20’s not so plenty: Road safety in Britain

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“20’s Plenty for Us is a voluntary organisation that campaigns for the introduction of a default 20 mph (32 km/h) speed limit for residential streets and urban streets. By seeking to obtain implementation across a complete local authority or community then the organisation believes that worthwhile speed reductions can be achieved without the usual physical calming features.” (Wikipedia) In collaboration with Rod King of 20’s Plenty and Danny Dorling of Oxford University we looked at how far the campaign has gotten so far with convincing local authorities to implement a speed limit of 20 mph in residential areas. Today 12.5 million people live in areas where cars travel more slowly. Although nationally pedestrian deaths on the road are still rising, it marks a first step towards more road safety by a very simple measure. Looking at the spatial patterns, the implementation can be observed all across the United Kingdom, though there appear to be very little on a conventional map. Looking at the issue through an equal-population projection reveals the real extent and puts a spotlight on these areas that really matter for this measure: the most densely populated areas. Here it can be seen that the majority of Scottish people live in areas where 20 mph zones are prevalent, just as the Liverpool-Manchester region (and Sheffield) have seen very successful campaigns, while in other parts of the country the red patches are still covering very large shares of the population:

Cartogram visualisations global forest production, consumption and trade
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Global tree cover

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There is a long tradition in the emotional relationship between people and forests. We can get an understanding of the extent of the global tree cover from satellite sensors such as NASA’s MODIS
Calculating the average tree cover in an area allows us to estimate the extent of the world’s forests. Forest landscapes can be mapped in various ways and is often done in conventional maps. However, much of the land area is not covered by forest and the few remaining untouched forest landscapes keep shrinking while deforestation continues.

Gridded cartogram visualisation of global tree cover
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Visualising wilderness

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Following an article on IFL Science (which itself followed a recent online and print article in Popular Science) here comes some further background and material from my work on visualising travel times to the nearest large cities Continue reading

Have you ever seen the rain?

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The 20th session of the Conference of the Parties and the 10th session of the Conference of the Parties serving as the Meeting of the Parties to the Kyoto Protocol is held from 1 to 12 December. For COP 20 / CPM 10 delegates from around the world increased their carbon footprint by heading to Lima, Peru, to hopefully produce more than just hot air. So again it is time to speak about the weather…or climate.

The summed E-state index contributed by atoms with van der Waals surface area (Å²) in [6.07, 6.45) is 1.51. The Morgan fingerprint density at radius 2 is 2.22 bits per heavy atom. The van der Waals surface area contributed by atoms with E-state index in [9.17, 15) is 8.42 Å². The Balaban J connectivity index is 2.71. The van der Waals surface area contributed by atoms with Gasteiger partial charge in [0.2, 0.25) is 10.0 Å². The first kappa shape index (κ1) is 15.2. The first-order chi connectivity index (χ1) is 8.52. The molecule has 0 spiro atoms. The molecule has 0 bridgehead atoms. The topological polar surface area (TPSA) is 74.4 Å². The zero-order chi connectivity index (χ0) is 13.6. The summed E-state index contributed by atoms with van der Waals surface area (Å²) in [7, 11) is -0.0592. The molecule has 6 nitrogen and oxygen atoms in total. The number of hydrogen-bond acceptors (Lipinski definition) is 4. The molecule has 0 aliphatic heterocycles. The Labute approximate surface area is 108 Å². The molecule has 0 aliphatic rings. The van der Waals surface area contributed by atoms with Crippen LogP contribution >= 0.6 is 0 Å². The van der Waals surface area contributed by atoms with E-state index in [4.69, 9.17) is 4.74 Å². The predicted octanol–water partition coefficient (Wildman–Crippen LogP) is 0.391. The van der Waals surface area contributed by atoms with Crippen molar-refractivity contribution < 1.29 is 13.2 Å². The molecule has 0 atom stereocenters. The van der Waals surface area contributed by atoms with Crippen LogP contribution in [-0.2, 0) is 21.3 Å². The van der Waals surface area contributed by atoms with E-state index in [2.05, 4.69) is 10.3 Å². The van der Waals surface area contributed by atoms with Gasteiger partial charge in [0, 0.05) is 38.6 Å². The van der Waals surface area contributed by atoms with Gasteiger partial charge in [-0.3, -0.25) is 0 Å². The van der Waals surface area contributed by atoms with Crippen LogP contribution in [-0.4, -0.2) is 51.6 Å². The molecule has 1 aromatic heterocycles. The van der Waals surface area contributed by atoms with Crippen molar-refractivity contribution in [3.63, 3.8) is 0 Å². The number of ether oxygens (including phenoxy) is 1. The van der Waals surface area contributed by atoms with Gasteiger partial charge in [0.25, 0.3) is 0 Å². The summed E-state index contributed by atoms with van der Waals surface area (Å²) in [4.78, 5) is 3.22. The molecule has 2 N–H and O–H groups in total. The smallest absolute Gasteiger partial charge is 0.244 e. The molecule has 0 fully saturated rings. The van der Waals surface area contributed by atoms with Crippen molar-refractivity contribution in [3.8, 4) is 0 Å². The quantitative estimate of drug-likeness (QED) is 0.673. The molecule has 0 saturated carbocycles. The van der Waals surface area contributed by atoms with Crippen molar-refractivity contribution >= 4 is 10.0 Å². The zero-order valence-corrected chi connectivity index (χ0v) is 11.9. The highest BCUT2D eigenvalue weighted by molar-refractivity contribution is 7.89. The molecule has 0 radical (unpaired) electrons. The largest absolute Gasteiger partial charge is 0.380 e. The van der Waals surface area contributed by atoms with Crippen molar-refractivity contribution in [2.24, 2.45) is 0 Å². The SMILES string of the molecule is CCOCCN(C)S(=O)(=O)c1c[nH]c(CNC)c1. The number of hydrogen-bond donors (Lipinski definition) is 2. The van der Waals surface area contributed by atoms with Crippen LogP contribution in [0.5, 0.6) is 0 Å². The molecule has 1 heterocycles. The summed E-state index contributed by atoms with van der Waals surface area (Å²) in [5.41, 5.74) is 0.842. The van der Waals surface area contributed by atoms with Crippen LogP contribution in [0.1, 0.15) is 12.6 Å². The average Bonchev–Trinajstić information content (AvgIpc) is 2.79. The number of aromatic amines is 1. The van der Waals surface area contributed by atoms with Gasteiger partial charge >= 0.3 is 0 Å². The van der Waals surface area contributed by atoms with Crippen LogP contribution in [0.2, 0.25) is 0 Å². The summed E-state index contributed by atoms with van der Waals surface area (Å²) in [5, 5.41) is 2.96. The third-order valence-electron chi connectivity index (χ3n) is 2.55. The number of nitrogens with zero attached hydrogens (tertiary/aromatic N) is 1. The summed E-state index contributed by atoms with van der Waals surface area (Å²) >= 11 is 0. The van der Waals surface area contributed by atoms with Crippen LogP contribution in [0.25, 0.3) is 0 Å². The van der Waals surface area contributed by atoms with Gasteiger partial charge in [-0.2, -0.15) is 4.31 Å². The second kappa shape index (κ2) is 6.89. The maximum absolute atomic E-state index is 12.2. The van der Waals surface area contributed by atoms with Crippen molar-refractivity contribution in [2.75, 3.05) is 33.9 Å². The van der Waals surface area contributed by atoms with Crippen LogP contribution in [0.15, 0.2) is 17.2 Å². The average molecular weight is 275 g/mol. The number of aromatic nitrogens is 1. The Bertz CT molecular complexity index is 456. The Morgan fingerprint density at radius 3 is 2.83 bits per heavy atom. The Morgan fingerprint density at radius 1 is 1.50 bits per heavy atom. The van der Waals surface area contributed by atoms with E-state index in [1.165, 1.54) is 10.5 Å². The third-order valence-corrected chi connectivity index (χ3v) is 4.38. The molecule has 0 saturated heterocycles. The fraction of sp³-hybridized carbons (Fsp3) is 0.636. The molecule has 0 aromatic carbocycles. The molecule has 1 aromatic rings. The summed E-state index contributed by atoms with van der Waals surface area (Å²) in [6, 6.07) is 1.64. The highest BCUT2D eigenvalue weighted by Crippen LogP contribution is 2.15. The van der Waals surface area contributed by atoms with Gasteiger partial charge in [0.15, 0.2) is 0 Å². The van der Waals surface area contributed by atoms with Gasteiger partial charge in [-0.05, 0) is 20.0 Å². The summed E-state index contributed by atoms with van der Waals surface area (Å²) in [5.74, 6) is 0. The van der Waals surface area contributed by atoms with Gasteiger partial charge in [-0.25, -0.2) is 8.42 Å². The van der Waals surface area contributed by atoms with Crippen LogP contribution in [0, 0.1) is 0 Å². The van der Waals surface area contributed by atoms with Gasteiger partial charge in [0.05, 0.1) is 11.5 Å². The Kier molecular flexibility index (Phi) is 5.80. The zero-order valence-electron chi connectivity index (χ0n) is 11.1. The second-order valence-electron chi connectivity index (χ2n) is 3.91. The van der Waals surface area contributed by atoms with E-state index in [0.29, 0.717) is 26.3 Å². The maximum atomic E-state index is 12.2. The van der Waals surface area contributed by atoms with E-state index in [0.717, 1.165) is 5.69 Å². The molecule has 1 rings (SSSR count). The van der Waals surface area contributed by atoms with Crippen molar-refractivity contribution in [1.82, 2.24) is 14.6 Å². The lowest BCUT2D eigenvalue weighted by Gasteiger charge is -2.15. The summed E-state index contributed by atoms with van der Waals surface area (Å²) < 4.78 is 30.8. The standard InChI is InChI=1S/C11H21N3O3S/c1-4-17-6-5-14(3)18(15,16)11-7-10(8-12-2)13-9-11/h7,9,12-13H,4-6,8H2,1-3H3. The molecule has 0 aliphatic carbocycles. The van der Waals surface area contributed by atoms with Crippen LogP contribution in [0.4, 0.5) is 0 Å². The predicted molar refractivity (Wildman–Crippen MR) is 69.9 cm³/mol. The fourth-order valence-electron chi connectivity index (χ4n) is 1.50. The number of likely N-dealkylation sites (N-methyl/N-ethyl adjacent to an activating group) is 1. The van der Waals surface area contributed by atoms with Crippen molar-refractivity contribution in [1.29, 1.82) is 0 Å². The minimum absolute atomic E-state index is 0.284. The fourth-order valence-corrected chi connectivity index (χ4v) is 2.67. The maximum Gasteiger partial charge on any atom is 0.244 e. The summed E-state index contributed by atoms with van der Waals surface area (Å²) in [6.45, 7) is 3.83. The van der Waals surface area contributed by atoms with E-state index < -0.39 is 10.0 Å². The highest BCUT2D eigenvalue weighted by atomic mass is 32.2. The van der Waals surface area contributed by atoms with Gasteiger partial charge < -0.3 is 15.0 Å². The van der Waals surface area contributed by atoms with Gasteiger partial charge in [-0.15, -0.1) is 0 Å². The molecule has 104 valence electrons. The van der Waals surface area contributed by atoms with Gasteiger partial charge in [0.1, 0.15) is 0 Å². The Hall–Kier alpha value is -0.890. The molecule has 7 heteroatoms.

Animation of a gridded cartogram projection of global annual precipitation patterns
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This animation is a visualisation which I originally produced for my PhD research and which was published in my book Rediscovering the World. Continue reading

London Taxi Rides

Too much money, too little time? London’s taxi company Addison Lee is certainly aiming at a certain sub-section of the usual taxi customers, describing itself as a ‘business class car service’. It runs over 4,800 cars in central London and does around 25,000 journeys a day in and around the capital. For an infographic in their in-car magazine Add Lib I created a series of maps analysing and visualising the pick-up and drop-off locations of a typical week of journeys from their full fleet. This is how the drop-off locations were featured in their magazine:

Infographic on Drop-off locations of taxi journeys in London
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World University Rankings 2014/15

This year’s World Science Day for Peace and Development, established by UNESCO in 2001, is promoting Quality Science Education: ensuring a sustainable future for all. According to UNESCO, the day “offers an opportunity to mobilize various partners to highlight the important role of science in society and to engage the wider public in debates on emerging scientific issues and the relevance of science in their daily lives”. While the importance of science is less disputed, the reality of ensuring scientific progress through excellent academic education remains a highly unequal matter, as many global academic rankings show.
This feature is an update to the work originally compiled last year in collaboration with Phil Baty of Times Higher Education and which first appeared in the World University Rankings. In this update I put the latest rankings results for 2014/15 into a human and economic perspective. The first two maps show the top 200 Universities from the Ranking displayed on two different kinds of gridded cartograms:

THE World University Ranking maps
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